Putin telephoned the German chancellor, Angela Merkel, on Sunday and told her that the referendum in Crimea complied with international law. The Russian leader had reportedly agreed that more observers from the Organisation for Security and Co-operation in Europe (OSCE) should be deployed in east Ukraine. Existing observers were refused entry to Crimea by pro-Russian checkpoint guards. On Saturday, Russia vetoed a US-drafted motion in the UN security council in New York, which had declared the Crimea referendum invalid. China – a consistent ally of Moscow – abstained.

Ukraine’s acting prime minister, Arseniy Yatsenyuk, has promised to take action against separatist “ringleaders” who, he said, had compromised his country’s independence “under the cover of Russian troops”. He said: “We will find all of them – if it takes one year, two years – and bring them to justice. The ground will burn beneath their feet.”

The conflict spread from the ground to the internet, with several Nato websites targeted by hackers calling themselves CyberBerkut, after the Ukrainian riot police who were disbanded by the Kiev government. Crimean officials said their referendum website was also hacked.

Pro-unity rallies took place at the Maidan in Kiev on Sunday, the scene of Ukraine’s revolution that led to President Viktor Yanukovych abandoning his office and fleeing to Russia last month. Some of those who attended were Crimeans who opposed secession and said they had left the peninsula in recent days amid threats and pressure.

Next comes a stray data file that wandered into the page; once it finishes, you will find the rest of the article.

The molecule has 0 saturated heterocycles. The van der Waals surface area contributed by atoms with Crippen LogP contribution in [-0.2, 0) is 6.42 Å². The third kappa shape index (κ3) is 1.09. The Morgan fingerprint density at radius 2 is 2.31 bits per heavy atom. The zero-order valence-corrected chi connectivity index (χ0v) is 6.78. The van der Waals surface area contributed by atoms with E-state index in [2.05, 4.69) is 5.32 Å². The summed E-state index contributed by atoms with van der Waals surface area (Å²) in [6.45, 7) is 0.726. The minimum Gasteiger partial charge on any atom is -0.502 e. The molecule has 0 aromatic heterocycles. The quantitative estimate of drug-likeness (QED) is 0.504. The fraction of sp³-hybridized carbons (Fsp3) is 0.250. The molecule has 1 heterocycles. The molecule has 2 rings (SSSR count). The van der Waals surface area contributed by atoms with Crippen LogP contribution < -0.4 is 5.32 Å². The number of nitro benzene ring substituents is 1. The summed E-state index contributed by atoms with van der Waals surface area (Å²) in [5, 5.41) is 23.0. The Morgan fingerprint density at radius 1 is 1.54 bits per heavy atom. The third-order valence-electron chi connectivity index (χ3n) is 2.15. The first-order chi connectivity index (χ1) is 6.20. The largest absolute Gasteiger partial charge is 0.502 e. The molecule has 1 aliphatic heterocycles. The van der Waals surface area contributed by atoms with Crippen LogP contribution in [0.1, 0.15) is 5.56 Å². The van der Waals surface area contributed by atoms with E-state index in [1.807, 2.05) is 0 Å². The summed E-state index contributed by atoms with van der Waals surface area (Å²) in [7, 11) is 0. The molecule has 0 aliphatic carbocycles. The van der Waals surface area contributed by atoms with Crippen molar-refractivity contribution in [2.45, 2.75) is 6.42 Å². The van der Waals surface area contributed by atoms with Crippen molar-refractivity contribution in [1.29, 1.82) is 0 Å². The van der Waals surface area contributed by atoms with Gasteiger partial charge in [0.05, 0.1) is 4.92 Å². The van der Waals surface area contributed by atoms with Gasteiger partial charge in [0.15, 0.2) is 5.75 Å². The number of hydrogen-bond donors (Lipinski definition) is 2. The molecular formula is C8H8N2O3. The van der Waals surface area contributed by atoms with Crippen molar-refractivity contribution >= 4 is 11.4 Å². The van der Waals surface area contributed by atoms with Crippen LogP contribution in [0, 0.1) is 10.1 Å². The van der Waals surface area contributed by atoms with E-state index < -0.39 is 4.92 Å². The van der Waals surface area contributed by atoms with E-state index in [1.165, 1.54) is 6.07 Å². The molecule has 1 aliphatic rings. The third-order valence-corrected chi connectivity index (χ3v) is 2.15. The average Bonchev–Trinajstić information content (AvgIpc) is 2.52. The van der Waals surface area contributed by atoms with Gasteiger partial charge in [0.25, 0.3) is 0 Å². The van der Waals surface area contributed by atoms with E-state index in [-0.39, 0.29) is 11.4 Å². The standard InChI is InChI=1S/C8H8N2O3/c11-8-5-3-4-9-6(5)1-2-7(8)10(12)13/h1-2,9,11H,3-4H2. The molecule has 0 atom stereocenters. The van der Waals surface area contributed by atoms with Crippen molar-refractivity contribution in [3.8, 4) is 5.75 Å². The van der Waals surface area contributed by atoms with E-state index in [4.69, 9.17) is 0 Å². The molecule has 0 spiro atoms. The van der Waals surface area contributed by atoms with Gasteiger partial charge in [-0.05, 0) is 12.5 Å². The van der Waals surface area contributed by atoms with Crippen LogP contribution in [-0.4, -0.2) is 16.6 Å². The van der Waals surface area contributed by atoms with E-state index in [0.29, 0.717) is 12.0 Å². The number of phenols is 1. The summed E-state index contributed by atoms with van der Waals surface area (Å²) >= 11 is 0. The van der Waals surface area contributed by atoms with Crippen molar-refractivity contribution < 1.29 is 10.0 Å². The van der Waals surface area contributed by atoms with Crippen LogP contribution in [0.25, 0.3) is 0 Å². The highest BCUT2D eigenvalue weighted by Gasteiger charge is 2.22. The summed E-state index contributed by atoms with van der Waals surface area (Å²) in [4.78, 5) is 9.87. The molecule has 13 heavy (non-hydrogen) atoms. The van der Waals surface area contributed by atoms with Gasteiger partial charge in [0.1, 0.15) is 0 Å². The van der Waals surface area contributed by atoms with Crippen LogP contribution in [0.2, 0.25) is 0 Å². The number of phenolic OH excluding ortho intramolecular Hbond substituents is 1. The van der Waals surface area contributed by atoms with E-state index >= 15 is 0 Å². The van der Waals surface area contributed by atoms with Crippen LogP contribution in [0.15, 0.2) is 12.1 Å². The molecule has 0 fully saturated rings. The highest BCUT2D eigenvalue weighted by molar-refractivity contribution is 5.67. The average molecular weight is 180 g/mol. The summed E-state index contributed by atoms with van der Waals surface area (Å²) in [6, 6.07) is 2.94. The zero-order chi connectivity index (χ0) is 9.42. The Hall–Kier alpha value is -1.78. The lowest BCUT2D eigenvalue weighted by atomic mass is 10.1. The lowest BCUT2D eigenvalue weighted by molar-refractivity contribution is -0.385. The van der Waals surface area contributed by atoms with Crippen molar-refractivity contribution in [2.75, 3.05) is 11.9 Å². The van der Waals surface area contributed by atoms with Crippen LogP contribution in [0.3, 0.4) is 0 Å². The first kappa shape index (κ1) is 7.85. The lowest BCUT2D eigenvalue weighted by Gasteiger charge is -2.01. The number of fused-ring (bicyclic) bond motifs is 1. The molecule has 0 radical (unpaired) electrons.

Antonina Danchuk, 30, who lived in Simferopol until two years ago and studied Greek and English at its university, described the referendum as a “fake”. “It’s illegal,” she said. “My Crimean friends who are there are afraid to go out and build their own Maidan. They’re not voting. People with Russian passports are being allowed to vote.”

Danchuk said she was not opposed to Russia, but to Putin and his expansionist policies. “I’m ethnic Russian. But I feel my nationality is Ukrainian. We’ve stayed in Ukraine for 22 years. We want Putin to leave us alone. We don’t want Crimea to be a part of Russia.”